There was no thematic focus to this programme so consequently the music felt unanchored too. Mullova’s opener, an account of Prokofiev’s Sonata for solo violin in D major, was the highlight. Her agile string crossings and rhythmical attack were dramatic while her lyricism underpinned quieter moments.
Viktoria Mullova & Katia Labèque, Queen’s Hall (****)
Pairing Takemitsu’s early work Distance de Fée with Avro Pärt’s Fratres worked well. The chunky Messiaen-like piano chords and shimmering violin textures in the former complimented Pärt’s pared-down ethereal score. However, there were some rough edges in Fratres and a dullness to the composer’s trademark tintinnabulation. .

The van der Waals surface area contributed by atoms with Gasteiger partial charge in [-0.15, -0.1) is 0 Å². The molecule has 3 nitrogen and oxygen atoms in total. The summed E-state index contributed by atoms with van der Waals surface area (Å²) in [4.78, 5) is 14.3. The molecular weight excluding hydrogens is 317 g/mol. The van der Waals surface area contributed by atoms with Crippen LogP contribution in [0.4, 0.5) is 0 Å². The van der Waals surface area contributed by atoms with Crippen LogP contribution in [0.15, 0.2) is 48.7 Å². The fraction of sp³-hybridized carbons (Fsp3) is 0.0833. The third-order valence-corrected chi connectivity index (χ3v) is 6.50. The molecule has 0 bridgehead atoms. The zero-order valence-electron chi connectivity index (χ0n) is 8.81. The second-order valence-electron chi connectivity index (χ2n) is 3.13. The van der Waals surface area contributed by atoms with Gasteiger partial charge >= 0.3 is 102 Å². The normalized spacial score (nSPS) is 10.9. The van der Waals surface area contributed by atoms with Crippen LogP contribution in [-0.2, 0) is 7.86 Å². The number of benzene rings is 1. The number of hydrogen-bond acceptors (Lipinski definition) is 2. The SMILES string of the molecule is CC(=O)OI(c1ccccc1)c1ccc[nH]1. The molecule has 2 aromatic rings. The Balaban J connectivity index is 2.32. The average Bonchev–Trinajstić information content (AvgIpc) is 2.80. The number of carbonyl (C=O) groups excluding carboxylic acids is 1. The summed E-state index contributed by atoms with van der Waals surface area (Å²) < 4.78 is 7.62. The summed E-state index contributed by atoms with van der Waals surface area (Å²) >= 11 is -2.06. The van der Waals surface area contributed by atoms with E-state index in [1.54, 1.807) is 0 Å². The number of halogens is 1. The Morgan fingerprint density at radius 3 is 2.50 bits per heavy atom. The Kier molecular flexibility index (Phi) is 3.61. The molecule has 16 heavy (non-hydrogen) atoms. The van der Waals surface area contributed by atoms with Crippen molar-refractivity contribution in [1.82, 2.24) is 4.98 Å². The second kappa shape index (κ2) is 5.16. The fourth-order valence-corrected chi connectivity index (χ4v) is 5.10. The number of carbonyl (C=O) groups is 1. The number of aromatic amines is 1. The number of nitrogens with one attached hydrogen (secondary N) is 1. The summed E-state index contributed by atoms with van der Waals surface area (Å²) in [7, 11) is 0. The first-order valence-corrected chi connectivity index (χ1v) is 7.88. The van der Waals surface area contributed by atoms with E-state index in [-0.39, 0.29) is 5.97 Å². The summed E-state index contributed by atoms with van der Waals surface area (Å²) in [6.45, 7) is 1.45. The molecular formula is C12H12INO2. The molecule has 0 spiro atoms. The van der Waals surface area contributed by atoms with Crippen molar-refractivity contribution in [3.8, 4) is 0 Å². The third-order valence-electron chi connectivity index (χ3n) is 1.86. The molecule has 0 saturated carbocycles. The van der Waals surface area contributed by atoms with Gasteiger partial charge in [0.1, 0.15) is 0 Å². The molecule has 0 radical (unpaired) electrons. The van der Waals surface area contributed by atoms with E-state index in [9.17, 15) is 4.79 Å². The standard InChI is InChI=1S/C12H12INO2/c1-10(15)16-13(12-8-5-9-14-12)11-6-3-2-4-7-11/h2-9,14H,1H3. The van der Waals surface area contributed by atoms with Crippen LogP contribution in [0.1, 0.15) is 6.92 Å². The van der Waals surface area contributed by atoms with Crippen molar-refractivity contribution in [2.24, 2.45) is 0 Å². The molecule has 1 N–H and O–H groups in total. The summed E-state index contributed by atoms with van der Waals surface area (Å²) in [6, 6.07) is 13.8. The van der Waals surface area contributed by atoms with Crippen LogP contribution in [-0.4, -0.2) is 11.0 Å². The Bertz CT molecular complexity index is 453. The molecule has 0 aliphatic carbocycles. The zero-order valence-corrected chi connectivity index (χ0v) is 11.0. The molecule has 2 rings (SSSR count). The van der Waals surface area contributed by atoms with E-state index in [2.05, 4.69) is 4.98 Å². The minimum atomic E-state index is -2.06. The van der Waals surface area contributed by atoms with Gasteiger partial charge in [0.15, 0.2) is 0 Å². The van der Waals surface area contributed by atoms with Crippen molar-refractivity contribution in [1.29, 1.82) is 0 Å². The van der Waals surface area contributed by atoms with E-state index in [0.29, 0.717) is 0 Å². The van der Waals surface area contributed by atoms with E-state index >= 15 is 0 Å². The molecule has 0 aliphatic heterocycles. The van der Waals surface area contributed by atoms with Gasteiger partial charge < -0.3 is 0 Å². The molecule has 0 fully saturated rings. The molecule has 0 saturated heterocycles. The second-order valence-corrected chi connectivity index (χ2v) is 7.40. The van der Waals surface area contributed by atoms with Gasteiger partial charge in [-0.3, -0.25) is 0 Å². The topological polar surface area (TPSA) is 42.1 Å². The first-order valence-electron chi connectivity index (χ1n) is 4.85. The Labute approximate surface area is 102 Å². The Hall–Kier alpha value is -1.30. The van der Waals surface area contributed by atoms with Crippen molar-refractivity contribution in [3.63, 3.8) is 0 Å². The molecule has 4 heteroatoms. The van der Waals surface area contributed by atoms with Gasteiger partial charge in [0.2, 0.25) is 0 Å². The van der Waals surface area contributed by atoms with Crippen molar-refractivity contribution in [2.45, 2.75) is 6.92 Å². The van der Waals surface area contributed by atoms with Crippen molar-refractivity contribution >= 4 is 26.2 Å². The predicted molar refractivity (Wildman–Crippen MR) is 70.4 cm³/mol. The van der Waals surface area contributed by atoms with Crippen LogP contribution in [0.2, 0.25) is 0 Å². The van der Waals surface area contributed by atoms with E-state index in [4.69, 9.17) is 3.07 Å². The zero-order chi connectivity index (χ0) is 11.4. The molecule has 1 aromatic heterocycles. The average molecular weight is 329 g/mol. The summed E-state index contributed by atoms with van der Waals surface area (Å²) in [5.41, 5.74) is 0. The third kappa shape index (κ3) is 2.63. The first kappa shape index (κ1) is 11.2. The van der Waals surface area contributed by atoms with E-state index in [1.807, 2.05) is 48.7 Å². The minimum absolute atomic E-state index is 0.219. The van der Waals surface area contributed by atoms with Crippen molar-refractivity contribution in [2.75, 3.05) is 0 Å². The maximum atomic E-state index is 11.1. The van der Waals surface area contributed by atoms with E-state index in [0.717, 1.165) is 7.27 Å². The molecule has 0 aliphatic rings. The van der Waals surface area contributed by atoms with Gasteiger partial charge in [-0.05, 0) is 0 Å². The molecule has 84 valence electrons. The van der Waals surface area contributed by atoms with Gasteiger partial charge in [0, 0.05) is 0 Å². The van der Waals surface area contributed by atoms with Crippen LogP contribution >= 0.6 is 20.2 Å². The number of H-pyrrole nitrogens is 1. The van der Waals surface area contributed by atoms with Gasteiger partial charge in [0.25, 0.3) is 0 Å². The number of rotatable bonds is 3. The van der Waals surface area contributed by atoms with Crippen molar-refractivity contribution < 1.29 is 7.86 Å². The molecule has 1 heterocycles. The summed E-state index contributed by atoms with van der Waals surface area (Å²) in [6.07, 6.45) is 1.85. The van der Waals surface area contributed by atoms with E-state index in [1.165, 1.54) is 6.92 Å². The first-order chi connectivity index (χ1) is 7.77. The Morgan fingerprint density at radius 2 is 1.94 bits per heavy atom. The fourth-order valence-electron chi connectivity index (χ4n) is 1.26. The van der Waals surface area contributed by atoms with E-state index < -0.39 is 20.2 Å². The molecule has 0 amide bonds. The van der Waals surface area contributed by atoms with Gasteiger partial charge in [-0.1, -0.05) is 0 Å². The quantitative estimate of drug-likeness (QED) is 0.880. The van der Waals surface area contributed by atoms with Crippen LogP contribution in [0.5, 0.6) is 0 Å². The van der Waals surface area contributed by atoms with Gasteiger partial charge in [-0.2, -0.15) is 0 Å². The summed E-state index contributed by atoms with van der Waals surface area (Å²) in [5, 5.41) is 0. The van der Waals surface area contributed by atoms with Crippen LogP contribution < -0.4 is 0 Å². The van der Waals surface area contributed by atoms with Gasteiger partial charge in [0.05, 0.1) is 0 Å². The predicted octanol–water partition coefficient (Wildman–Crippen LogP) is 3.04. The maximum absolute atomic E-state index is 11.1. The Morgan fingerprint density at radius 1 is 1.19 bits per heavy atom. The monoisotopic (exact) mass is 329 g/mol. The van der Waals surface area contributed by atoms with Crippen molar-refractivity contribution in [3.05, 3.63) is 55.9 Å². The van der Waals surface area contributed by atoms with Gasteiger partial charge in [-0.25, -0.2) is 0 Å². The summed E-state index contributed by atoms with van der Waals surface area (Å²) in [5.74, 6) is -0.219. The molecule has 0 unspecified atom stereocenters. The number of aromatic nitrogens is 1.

Schumann’s Violin Sonata No. 1 in A minor is a meatier work and Labèque rose to the challenge of creating the impression of a full orchestra with the torrent of notes that back the violin melody. If anything she could have played out more to match Mullova’s tonal depth. What a difference it made when she did this in Ravel’s blues-driven Violin Sonata in G major. Here, at last, was a dialogue between the musicians, especially in the moderato and the fleet-footed finale.